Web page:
Take the 2-minute tour ×
MathOverflow is a question and answer site for professional mathematicians. It's 100% free, no registration required.

We denote the ring of all continuous real-valued functions on $X$ by $C(X)$. The ring of all bounded continuous real valued functions on $X$ is denoted by $C_b(X)$. One of the goals of the study of $C(X)$ is to connect algebraic properties of the ring $C(X)$ with the topological properties of the space $X$.

For a simple and well-known connection there is the following theorem:

Theorem: The topological space $X$ is connected iff the ring $C(X)$ has no idempotent element other than $0$ and $1$.

My question comes from the relation between ring homomorphisms of the rings $C(X)$, $C(Y)$ and topological spaces $X$, $Y$.

Q1: Let $X$ and $Y$ be two $T_{3\frac{1}{2}}$topological spaces. If $X$ is a zero dimensional space and $C(X)$ is ring isomorphic to $C(Y)$ (i.e. $C(X)\cong C(Y)$) can we deduce that $Y$ is also a zero dimensional space?

(we recall that a topological space $X$ is zero dimensional if it has a base of clopen subsets.)

The same question can be asked by exchanging the ring $C(X)$ with the Banach algebra $C_b(X)$ as follows:

Q2: Let $X$ and $Y$ be topological spaces with the previous assumption. If $X$ is a zero dimensional space and $C_b(X)$ is ring isomorphic to $C_b(Y)$ (i.e. $C_b(X)\cong C_b(Y)$) can we deduce that Y is also a zero dimensional space?

share|improve this question
    
@Qiaochu: The theorem is trivial and holds for every ringed space. –  Martin Brandenburg Jun 15 '12 at 14:15
    
@Martin, could you expand on your comment? I don't think about T3.5 spaces that are not locally compact Hff very often, so the question is not so obvious to me. –  Yemon Choi Jun 15 '12 at 18:17
    
A locally ringed space $X$ is connected if and only if $\mathrm{\Spec}(\mathscr{O}_X(X))$ is connected, and the latter holds if and only if $\mathscr{O}_X(X)$ is connected, i.e., has no idempotents other than $0$ or $1$. @Martin Does this hold for every ringed space? –  Keenan Kidwell Jun 15 '12 at 19:34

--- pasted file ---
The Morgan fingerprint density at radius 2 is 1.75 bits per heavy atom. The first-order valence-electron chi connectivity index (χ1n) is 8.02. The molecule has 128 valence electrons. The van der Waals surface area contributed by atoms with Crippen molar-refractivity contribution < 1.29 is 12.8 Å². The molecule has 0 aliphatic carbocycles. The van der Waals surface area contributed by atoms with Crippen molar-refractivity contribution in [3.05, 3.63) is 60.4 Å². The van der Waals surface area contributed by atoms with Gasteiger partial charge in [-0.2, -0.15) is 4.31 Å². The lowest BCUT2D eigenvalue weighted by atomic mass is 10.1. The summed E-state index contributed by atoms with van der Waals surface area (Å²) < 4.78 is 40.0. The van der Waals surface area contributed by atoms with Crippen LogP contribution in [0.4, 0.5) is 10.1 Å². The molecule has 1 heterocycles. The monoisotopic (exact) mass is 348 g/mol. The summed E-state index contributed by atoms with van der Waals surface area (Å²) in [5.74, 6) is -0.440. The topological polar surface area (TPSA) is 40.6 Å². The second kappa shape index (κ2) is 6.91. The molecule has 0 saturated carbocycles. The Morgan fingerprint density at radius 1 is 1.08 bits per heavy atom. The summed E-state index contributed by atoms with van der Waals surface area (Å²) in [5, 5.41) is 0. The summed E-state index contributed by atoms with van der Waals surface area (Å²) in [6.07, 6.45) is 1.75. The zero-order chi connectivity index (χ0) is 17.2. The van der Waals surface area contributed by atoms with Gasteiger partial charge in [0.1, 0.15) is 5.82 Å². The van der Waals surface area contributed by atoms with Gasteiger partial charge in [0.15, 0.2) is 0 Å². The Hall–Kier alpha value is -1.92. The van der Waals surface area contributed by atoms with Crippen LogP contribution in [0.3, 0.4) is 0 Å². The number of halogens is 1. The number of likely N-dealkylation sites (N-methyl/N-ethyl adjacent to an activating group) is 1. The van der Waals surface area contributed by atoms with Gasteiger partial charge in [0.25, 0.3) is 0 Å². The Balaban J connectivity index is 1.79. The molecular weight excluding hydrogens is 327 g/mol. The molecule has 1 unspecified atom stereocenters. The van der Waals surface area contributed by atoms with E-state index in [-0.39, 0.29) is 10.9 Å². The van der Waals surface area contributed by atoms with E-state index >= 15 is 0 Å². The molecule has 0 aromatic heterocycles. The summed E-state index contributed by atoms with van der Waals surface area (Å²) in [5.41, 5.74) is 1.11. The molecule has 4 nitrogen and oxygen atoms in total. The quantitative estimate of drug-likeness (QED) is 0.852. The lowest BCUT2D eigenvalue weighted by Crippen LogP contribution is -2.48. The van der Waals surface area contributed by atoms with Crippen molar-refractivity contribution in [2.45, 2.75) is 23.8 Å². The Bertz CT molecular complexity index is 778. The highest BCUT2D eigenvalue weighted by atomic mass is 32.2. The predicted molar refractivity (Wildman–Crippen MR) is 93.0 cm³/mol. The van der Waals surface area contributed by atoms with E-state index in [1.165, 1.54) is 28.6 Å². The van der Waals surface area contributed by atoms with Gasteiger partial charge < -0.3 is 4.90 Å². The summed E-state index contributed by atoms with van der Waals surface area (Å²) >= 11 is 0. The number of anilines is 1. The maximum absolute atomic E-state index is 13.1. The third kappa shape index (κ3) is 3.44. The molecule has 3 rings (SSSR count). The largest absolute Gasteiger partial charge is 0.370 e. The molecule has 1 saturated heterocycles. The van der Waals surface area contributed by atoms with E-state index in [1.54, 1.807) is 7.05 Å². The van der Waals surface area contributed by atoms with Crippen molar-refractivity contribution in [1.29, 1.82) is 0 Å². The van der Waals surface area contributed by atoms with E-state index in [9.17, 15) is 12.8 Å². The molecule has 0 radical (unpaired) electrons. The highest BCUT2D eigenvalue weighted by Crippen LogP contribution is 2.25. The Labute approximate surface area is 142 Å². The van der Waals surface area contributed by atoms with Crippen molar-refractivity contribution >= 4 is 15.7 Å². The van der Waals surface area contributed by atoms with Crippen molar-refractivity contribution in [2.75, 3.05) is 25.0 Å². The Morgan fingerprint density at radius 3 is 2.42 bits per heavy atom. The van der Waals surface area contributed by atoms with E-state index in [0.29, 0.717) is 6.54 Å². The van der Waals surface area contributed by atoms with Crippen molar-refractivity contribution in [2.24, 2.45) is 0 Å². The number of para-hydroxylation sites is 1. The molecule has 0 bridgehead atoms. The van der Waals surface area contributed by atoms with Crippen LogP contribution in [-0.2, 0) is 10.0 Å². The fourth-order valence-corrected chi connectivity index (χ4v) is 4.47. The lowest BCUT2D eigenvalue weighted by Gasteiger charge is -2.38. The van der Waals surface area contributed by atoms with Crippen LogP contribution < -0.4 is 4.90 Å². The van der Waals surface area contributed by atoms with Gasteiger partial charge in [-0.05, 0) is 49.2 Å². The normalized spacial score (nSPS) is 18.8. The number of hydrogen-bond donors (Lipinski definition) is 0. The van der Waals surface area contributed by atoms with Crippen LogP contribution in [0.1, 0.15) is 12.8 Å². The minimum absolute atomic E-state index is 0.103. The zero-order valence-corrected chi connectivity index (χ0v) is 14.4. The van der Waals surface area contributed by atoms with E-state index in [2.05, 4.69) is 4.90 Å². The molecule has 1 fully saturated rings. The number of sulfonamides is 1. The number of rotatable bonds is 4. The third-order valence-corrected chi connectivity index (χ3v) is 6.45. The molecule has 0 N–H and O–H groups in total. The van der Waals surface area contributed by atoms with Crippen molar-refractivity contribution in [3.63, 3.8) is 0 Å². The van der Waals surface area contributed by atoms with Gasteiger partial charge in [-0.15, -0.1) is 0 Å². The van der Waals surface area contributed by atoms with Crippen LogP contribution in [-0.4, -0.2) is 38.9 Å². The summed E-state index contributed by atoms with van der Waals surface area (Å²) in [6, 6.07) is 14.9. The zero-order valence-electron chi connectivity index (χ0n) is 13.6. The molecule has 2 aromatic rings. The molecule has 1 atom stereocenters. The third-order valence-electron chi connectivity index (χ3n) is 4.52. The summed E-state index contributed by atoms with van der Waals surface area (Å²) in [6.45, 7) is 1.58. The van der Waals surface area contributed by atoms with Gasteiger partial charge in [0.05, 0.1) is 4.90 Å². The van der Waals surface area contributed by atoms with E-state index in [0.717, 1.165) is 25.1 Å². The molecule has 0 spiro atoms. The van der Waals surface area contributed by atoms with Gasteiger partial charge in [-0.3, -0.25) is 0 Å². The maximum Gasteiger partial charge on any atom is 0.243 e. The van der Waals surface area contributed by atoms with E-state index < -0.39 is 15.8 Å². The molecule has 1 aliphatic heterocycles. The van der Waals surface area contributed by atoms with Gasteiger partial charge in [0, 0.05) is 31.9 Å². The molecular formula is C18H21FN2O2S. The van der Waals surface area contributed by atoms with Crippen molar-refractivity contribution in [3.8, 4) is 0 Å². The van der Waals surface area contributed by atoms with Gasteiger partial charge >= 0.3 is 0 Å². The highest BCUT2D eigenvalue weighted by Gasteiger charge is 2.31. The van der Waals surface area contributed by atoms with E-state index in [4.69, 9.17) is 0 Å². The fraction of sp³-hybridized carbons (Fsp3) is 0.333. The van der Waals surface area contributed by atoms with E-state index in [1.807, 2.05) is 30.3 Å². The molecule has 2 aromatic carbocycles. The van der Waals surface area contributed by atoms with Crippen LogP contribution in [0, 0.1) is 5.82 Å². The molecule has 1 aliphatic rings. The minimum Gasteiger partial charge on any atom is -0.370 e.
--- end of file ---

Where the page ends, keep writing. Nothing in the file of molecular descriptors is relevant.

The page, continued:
@Martin: whoops. I got a little confused there. –  Qiaochu Yuan Jun 15 '12 at 20:43
1  
I was refering to what AliReza has named a "Theorem" in his question. Qiaochu has deleted his comment that this might not be true for geneal $X$. [just to clarify my comment above] @Keenan: Perhaps ringed spaces with nontrivial stalks. –  Martin Brandenburg Jun 16 '12 at 14:49
add comment

2 Answers

If $X$ and $Y$ are realcompact spaces (for example, if they are compact, or $\sigma$-compact, or are separable metric spaces), then the isomorphism of $C(X)$ and $C(Y)$ implies the homeomorphism of $X$ and $Y$. See L. Gillman and M. Jerison, Rings of Continuous Functions, Van Nostrand, 1960 (Theorem 8.3). This implies the requested zero-dimensionality result. For compact sets, there is also the Banach-Stone theorem stating that $X$ and $Y$ are homeomorphic if $C(X)$ and $C(Y)$ are linearly isometric.

share|improve this answer
    
Thank you dear Anatoly Kochubei. I think you Put an Extra condition in the Question. You suppose that $X$ and $Y$ are two real-compact spaces. But the space $X$ in my Question has only the zero-dimensionality condition.As you Know there is a non real-compact zero dimensional space.(fore example [$0, ω_1$))which is not real compact. For the second answer You suppose the compactness, But you Know that if $C_b(X)$ is isomorphic with $C_b(Y)$ we could not deduce that $C(X)$ is isomorphic to $C(Y)$. Please defend your answer in general case, not with the special case. –  Ali Reza Jun 15 '12 at 14:39
    
I just gave the conditions, under which your questions get positive answers. Why are you sure that no additional conditions are needed? –  Anatoly Kochubei Jun 15 '12 at 19:13
add comment

In general the answer to both questions is no: there are pseudocompact zero-dimensional spaces (see, e.g., this answer) whose Cech-Stone compactifications are not zero-dimensional. For an $X$ like that one has $C(X)=C_b(X)$ and this ring is isomorphic to $C(\beta X)$.

share|improve this answer
add comment

Your Answer

 
discard

By posting your answer, you agree to the privacy policy and terms of service.

Not the answer you're looking for? Browse other questions tagged or ask your own question.